The manufacturers say they don’t advertise against breastfeeding, just to compete with other formula manufacturers. Yet, just viewing successful appearing mothers on television bottle feeding is enough impetus in many cases to bring acceptance of bottle feeding as a legitimate option.
Baby formula marketing emphasizes the angle that it is similar to breast milk.
Along with the lack of support for breastfeeding in public, where it may become necessary to feed your baby, there is acceptance for bottle feeding. More than half of hospitals in the country give out free formula samples for new moms, giving silent acceptance and possibly promotion of bottle feeding.
Rafael Perez-Escamilla, director of the Office of Public Health Practice at Yale’s School of Public Health says, “Formula samples received from a medical facility signals to the mom that formula feeding is medically endorsed.”
What is getting in the way of breastfeeding?
There may be a lack of instruction on the act of breastfeeding in hospitals, and if there is no one in your family who is able to teach you, then it may be difficult to start. It doesn’t necessarily come as naturally as one might at first think. The beginning can be difficult. New moms might not know that it gets easier with time.
Women who don’t actively seek information about lactation from their doctor might not know that help is available. It becomes easy to just give up without the support you need.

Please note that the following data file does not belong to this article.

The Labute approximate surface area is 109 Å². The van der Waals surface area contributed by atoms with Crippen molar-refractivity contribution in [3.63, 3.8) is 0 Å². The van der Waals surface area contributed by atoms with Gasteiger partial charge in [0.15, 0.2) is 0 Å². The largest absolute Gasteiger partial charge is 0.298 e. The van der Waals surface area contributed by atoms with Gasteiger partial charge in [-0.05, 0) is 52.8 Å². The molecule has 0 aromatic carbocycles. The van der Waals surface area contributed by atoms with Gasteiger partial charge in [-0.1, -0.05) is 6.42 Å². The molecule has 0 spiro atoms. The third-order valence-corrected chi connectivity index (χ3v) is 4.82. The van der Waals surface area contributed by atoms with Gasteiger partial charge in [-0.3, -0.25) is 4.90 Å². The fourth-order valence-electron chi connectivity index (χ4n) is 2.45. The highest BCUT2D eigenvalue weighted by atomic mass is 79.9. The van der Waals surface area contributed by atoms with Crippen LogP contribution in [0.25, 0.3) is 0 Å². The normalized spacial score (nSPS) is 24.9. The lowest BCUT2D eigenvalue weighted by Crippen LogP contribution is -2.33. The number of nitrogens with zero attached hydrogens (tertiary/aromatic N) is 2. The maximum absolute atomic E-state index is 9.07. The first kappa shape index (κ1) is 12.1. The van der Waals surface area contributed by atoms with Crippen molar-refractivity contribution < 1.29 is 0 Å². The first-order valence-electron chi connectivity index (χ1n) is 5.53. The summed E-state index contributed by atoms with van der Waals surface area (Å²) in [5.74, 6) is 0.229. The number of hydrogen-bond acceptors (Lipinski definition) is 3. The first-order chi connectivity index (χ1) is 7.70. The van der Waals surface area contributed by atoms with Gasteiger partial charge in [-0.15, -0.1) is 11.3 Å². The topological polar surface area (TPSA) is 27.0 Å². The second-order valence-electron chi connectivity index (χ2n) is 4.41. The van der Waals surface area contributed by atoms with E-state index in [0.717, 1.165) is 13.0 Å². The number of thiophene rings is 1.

There are other reasons for new moms not beginning to breastfeed or not continuing it beyond a few months. “Long-term exclusive breastfeeding is not what most women in the U.S. are doing”, according to Laurence Grummer-Strawn, chief of the Nutrition Branch at the CDC.
More than half of babies in the U.S. participate in the WIC program, which provides formula for free. They endorse breastfeeding as optimal, but giving something away for free is an endorsement also.
Many women need to return to work, and often don’t have an adequate place to pump. While certain job sites are required to provide a place to pump, it can be exhausting to spend nights up with a new baby, days working, and all breaks pumping. It takes a lot of tenacity.
There is no paid maternity leave for low-income jobs, income affects feeding methods. More highly educated, Caucasian women are proven to be more likely to breastfeed. So, access to education plays a part in the decision-making process.
The World Health Organization recommends breastfeeding for 2 years for maximum benefit to baby and mother.